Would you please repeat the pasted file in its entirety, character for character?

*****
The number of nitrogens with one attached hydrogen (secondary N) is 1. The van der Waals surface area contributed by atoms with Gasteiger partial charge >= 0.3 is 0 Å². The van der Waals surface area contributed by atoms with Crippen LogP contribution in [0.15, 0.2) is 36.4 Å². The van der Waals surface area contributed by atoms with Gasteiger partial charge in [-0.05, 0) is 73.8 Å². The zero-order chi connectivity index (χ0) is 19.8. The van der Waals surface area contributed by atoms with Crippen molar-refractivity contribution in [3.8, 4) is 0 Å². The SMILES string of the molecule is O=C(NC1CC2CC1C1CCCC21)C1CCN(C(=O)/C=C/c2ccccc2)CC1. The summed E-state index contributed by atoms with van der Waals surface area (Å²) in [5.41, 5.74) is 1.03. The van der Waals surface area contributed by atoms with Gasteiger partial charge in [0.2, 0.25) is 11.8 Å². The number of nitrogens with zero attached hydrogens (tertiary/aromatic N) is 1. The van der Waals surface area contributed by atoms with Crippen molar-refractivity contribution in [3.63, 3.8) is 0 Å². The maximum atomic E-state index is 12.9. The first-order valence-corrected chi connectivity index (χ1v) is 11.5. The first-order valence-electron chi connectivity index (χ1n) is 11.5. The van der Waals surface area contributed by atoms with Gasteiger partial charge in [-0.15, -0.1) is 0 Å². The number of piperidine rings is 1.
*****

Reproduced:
The number of nitrogens with one attached hydrogen (secondary N) is 1. The van der Waals surface area contributed by atoms with Gasteiger partial charge >= 0.3 is 0 Å². The van der Waals surface area contributed by atoms with Crippen LogP contribution in [0.15, 0.2) is 36.4 Å². The van der Waals surface area contributed by atoms with Gasteiger partial charge in [-0.05, 0) is 73.8 Å². The zero-order chi connectivity index (χ0) is 19.8. The van der Waals surface area contributed by atoms with Crippen molar-refractivity contribution in [3.8, 4) is 0 Å². The SMILES string of the molecule is O=C(NC1CC2CC1C1CCCC21)C1CCN(C(=O)/C=C/c2ccccc2)CC1. The summed E-state index contributed by atoms with van der Waals surface area (Å²) in [5.41, 5.74) is 1.03. The van der Waals surface area contributed by atoms with Gasteiger partial charge in [0.2, 0.25) is 11.8 Å². The number of nitrogens with zero attached hydrogens (tertiary/aromatic N) is 1. The van der Waals surface area contributed by atoms with Crippen molar-refractivity contribution in [3.63, 3.8) is 0 Å². The maximum atomic E-state index is 12.9. The first-order valence-corrected chi connectivity index (χ1v) is 11.5. The first-order valence-electron chi connectivity index (χ1n) is 11.5. The van der Waals surface area contributed by atoms with Gasteiger partial charge in [-0.15, -0.1) is 0 Å². The number of piperidine rings is 1.